As you probably have heard, Ubuntu released 9.04 today. What I am really excited about is the new Netbook Remix. I haven’t downloaded it and test it on my Netbook but I’m prepare to do so sometime next week.
I have an Acer Aspire One. Here’s the level of support:
Acer Aspire One
Works well for most things, sound, webcam, ports all reported to work correctly. Minor problems include pulseaudio interfering with sound recording, and media card reader issues unless it is booted with a card in the slot.
335843 – media card reader not hotpluggable on acer aspire one
354620 – Recording from microphone stutters when pulseaudio is running
Google Analytics API has been launched as a public beta.
Attention Developers: Google Analytics API Launched!
A Google Analytics API has long been one of our most widely anticipated features. Today we’re pleased to announce that the Google Analytics Data Export API beta is now publicly available to all Analytics users!
What’s so exciting about an API? The API will allow developers to extend Google Analytics in new and creative ways that benefit developers, organizations and end users. Large organizations and agencies now have a standardized platform for integrating Analytics data with their own business data. Developers can integrate Google Analytics into their existing products and create standalone applications that they sell. Users could see snapshots of their Analytics data in developer created dashboards and gadgets. Individuals and business owners will have opportunities to access their Google Analytics information in a variety of new ways. (Source: Google Analytics Blog)
With Google Earth 5.0, you can now travel back in time to see historical imagery, dive below the surface of the ocean and record a tour of your journeys.
And here’s what’s new:
Historical Imagery: Until today, Google Earth displayed only one image of a given place at a given time. With this new feature, you can now move back and forth in time to reveal imagery from years and even decades past, revealing changes over time. Try flying south of San Francisco in Google Earth and turning on the new time slider (click the “clock” icon in the toolbar) to witness the transformation of Silicon Valley from a farming community to the tech capital of the world over the past 50 years or so.
Touring: One of the key challenges we have faced in developing Google Earth has been making it easier for people to tell stories. People have created wonderful layers to share with the world, but they have often asked for a way to guide others through them. The Touring feature makes it simple to create an easily sharable, narrated, fly-through tour just by clicking the record button and navigating through your tour destinations.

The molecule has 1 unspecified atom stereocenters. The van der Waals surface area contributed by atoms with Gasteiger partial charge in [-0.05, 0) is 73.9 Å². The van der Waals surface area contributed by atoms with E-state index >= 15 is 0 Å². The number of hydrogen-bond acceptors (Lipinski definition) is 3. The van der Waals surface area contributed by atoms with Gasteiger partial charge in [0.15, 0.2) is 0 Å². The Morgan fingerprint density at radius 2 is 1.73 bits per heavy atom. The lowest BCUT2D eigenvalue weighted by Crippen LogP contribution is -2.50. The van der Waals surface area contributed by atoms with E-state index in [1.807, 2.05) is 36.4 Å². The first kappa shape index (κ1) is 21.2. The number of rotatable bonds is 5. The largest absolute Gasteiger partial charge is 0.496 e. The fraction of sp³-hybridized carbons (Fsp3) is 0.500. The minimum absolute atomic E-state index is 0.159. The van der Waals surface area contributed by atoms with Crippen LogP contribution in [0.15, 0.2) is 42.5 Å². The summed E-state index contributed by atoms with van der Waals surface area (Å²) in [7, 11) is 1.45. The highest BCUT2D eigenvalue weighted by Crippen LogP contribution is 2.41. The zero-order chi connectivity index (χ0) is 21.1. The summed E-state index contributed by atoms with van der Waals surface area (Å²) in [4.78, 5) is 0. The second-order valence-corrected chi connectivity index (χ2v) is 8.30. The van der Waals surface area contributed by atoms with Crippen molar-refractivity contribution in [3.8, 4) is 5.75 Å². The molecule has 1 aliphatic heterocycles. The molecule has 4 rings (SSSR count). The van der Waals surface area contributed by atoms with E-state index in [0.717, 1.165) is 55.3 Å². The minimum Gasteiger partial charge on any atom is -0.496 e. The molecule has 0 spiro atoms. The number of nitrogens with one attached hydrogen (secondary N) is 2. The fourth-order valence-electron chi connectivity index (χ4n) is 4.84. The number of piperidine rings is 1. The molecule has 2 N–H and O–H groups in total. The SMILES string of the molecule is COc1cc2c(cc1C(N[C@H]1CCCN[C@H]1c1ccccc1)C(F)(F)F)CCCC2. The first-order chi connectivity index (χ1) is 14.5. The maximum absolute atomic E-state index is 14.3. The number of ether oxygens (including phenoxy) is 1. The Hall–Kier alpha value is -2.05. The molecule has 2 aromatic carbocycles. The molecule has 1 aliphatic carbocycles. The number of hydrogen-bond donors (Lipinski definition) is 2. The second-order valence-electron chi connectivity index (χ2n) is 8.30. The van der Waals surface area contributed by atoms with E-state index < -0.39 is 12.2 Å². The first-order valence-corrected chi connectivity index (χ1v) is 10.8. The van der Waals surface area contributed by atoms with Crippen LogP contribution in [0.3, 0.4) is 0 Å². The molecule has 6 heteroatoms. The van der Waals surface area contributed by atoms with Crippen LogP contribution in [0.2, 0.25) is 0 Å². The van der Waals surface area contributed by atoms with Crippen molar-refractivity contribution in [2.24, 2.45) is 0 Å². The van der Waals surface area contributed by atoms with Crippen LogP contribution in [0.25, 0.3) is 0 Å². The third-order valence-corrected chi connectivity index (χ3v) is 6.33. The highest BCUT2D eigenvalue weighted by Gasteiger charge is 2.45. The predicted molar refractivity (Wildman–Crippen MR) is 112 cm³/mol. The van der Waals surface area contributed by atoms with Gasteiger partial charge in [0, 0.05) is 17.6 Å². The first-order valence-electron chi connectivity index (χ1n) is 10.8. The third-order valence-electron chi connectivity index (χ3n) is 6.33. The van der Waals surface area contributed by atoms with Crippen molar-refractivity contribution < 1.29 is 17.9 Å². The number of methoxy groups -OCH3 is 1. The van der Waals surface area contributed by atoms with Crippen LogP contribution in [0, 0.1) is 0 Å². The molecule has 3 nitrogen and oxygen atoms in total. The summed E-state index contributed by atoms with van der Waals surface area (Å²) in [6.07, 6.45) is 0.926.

3D Mars: This is the latest stop in our virtual tour of the galaxies, made possible by a collaboration with NASA. By selecting “Mars” from the toolbar in Google Earth, you can access a 3D map of the Red Planet featuring the latest high-resolution imagery, 3D terrain, and annotations showing landing sites and lots of other interesting features.
Great news for NetBeans users, NetBeans 6.5 has been released. I’ve been using the development versions for quite some time. Mainly use it for my school’s Java assignment. I was previously using Eclipse. I kinda prefer NetBeans now.
NetBeans.org is proud to announce the availability of NetBeans IDE 6.5!
NetBeans IDE 6.5 is currently available in English, Japanese, Simplified Chinese and Brazilian Portuguese. There are several community contributed localization efforts underway to support additional languages. Join the efforts today. (Source: NetBeans)
NetBeans 6.5 now comes with a plugin that lets you code PHP. I tried it and thought it is pretty decent. I haven’t really used it much on PHP. The inbuilt SVN is cool. It would be cooler if they could support Git. Git isn’t well supported in Windows and it’d be great if NetBeans could do something about it.
WordPress 2.7 Beta 1 has been made available. WordPress 2.7 Beta 1 sports a new user interface, speed enhancements and more. I think the new user interface is worth an SVN checkout. Still WordPress 2.7 remains to be rather premature with some minor bugs yet to be ironed out. I won’t be upgrading this blog right now, but definitely will when it is released.
Speaking of the final release, it will not be available on November 10th as originally scheduled. We are two weeks behind schedule at the moment. We need a little more time to finish the visual design, do a round of user testing against that finished design, and do a proper round of public beta testing. Our plan is to keep working as if Nov. 10 is still the release date. However, instead of releasing the final 2.7 on the 10th, we will make a release candidate available instead. The release candidate is intended to be a high-quality, almost-finished release that we are comfortable recommending for broad use. After Nov. 10, the focus will be on fixing high impact bugs turned up by those of you testing the release candidate. I suspect 2.7 will be ready for final release by the end of November. A specific date will be set as we progress through the public beta cycle and get a feel for how solid the release is. (Source: WordPress blog)